Forze’s biggest and most spectacular static event yet was up next. From September 12th until September 17th the Forze VII was exhibited at the world’s largest motor show, the IAA in Frankfurt. At the stand of our partner DSM, we attracted lots of visitors from all over the globe. We were happy to witness the release of many new production cars, including Mercedes Benz’s latest fuel cell model, the GLC F-Cell. It was a fantastic feeling to be appreciated and praised by so many interesting people in the automotive industry.

On Thursday September 28th the Forze VI got to be part of yet another interesting event. At the Insight Techshow in Amsterdam, she was a real eye catcher right at the entrance. Our Software Engineer, Jan Maarten, accompanied our previous racer and found himself in his natural habitat as the theme was ‘Connected through the Cloud’.

The next day, the Forze VII was taken to its last event of the month. In Deventer, the ’24h Waterstof Challenge’ was about to begin. Six teams attempted to drive their hydrogen fuel cell car as far as possible through Europe in 24 hours. Forze was happy to launch the challenge and speak to some interesting people in the hydrogen industry. We hope the challenge gives another boost to the awareness of the potential of hydrogen.

We are technically busy

Vehicle dynamics has started with the design of the new subframe. Joints are being modelled, meetings are still held till deep in the evening and early hours tweaking of the suspension is not uncommon. Luckily, we have a (vehicle) dynamic duo working around the clock to make sure the subframe will be nothing less than the absolute best. Our aerodynamics engineers are still glued to their computers doing nothing but modelling and looking at pictures of the most advanced race cars. Meanwhile the fuel cell department is breaking their heads over all the data and complicated fuel lines. The electro and powertrain departments have already started visiting sponsors and meeting experts about all the confusing cables, PCB’s and converters.

Only working on new designs however yields a very good car in the simulations but a poorly functioning car. Therefore we also already started with testing. From the first test the new team learned about all the protocols and safety requirements. The old team explained us all the ins and outs of conducting a good test. This resulted in valuable new insights on our humidification system which still needs some fine-tuning. The second test, we conducted our self, was a very exciting one. Finally we had the chance to test our inhouse developed gearbox to the max. During the first part of the test we forgot to turn off the safety, which made us falsely convinced our gearbox was very strong, but when we fixed this mistake, we all got rewarded that our gearbox was indeed very strong as it could handle the maximum torque our motors can deliver. Aside from one of the aerodynamics engineers trying to install the rear wing upside down the test went fairly smooth and gave us confidence in the new team. We are sure the upcoming year will be a rollercoaster with glorious and stressful times, but the past month gave a heads up that we will surely make a hydrogen car that is able to win from combustion cars.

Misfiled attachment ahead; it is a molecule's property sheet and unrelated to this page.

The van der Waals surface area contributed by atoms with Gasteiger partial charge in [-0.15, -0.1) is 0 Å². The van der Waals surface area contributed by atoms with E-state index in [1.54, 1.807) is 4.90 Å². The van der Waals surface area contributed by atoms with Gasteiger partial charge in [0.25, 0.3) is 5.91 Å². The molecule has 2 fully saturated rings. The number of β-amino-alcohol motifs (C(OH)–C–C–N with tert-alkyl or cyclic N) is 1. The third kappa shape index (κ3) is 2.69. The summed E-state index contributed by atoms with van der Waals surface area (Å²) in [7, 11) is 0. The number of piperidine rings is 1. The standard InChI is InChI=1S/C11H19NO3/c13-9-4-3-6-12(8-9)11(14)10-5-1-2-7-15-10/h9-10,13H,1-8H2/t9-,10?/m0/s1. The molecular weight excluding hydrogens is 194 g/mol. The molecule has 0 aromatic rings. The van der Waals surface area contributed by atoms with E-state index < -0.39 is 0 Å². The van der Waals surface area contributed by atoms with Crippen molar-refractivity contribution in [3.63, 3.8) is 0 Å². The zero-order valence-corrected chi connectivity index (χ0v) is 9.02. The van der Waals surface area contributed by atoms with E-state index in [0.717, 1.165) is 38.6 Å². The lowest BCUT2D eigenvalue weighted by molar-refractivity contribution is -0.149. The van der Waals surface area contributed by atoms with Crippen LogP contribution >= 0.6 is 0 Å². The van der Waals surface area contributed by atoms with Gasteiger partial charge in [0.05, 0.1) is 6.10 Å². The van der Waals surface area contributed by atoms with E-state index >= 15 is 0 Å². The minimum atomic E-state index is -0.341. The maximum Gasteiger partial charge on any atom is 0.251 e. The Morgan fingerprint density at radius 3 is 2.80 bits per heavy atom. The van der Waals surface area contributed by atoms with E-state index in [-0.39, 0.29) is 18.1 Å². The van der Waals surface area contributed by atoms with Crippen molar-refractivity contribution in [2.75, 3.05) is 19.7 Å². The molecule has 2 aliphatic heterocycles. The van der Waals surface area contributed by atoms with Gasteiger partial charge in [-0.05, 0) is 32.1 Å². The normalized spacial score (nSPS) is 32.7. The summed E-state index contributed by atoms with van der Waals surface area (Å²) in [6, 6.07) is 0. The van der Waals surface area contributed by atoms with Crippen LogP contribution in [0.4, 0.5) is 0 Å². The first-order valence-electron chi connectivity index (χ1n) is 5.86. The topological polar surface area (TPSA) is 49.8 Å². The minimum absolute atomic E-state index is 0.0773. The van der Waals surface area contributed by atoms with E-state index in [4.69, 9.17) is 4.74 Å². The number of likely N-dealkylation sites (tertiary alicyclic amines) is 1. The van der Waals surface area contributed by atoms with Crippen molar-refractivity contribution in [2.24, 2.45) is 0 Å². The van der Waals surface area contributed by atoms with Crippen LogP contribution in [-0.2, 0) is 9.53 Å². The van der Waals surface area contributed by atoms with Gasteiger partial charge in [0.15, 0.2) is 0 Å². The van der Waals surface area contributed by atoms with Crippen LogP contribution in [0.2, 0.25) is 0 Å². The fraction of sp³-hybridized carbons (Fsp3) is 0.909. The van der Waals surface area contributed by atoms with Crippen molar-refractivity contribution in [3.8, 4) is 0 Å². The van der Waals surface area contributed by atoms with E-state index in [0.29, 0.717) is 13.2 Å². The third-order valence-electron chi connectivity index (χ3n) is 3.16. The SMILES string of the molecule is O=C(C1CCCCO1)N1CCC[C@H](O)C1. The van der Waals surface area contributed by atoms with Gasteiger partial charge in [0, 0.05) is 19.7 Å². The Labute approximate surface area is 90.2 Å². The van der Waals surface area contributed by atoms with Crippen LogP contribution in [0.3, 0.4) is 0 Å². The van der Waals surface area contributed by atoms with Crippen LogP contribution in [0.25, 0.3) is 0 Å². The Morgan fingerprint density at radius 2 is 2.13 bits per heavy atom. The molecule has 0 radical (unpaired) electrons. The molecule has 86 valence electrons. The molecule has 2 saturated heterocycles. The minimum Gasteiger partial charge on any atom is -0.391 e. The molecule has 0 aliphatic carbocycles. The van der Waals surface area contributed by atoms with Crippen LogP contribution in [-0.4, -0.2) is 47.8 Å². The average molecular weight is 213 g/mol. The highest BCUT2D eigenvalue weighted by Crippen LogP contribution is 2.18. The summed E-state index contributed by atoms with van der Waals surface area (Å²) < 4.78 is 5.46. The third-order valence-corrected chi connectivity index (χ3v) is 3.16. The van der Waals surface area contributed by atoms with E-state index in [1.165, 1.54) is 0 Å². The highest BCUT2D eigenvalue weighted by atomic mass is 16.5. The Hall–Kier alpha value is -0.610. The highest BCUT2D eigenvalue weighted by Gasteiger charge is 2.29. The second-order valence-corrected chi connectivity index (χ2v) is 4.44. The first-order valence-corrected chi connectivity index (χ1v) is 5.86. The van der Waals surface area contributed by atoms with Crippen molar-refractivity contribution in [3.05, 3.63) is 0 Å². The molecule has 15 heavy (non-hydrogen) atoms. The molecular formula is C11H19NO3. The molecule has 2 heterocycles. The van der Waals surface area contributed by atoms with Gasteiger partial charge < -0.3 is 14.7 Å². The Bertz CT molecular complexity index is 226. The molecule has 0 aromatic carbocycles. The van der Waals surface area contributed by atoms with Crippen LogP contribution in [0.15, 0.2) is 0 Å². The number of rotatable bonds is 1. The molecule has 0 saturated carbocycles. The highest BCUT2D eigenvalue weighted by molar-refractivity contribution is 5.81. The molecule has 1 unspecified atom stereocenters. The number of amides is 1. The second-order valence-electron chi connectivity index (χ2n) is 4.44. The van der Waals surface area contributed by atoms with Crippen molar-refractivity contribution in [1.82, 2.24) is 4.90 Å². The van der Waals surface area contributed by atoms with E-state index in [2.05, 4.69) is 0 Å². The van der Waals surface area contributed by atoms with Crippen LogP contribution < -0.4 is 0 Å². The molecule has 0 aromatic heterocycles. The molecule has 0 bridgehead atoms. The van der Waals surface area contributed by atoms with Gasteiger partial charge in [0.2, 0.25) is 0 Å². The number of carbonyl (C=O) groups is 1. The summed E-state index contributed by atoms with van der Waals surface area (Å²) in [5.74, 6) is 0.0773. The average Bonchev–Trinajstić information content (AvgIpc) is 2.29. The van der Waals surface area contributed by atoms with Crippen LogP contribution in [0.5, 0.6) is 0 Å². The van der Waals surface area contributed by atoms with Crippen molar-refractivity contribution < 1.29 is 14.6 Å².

Karsten Bakker, Simon Vermeijlen, Jelle de Vries

July: The Countdown

The last month before the world premiere has begun: only one month left before we head east towards the Gamma Racing Days 2017! It has not always been easy, or hardly normal, but we are confident and hopeful to show you the best hydrogen race car ever built. After the valuable learning experience of the Pinksterraces, we are now pushing the limits even more. The repair of the driveshaft demanded quite some hours in order to prevent the malfunction from happening again. After a long session on the dynamometer with a redesigned housing in the gearbox, it is now time to get back on the track. We will now fully focus on racing, making it the best Supercar Challenge ever!

June: The First Circuit Test Ever

This might be the hottest newsletter so far! It has definitely been an exciting month. We added some milage to our Forze VII last month with a top speed of 183km/h overnight and the lady has set her very first meters on Circuit Zandvoort. The team has worked incredibly hard to realise this premiere and we are more than happy with the achievements. Have fun reading our June’s newsletter and do not forget to save the date whilst planning your holiday: August 5 & 6!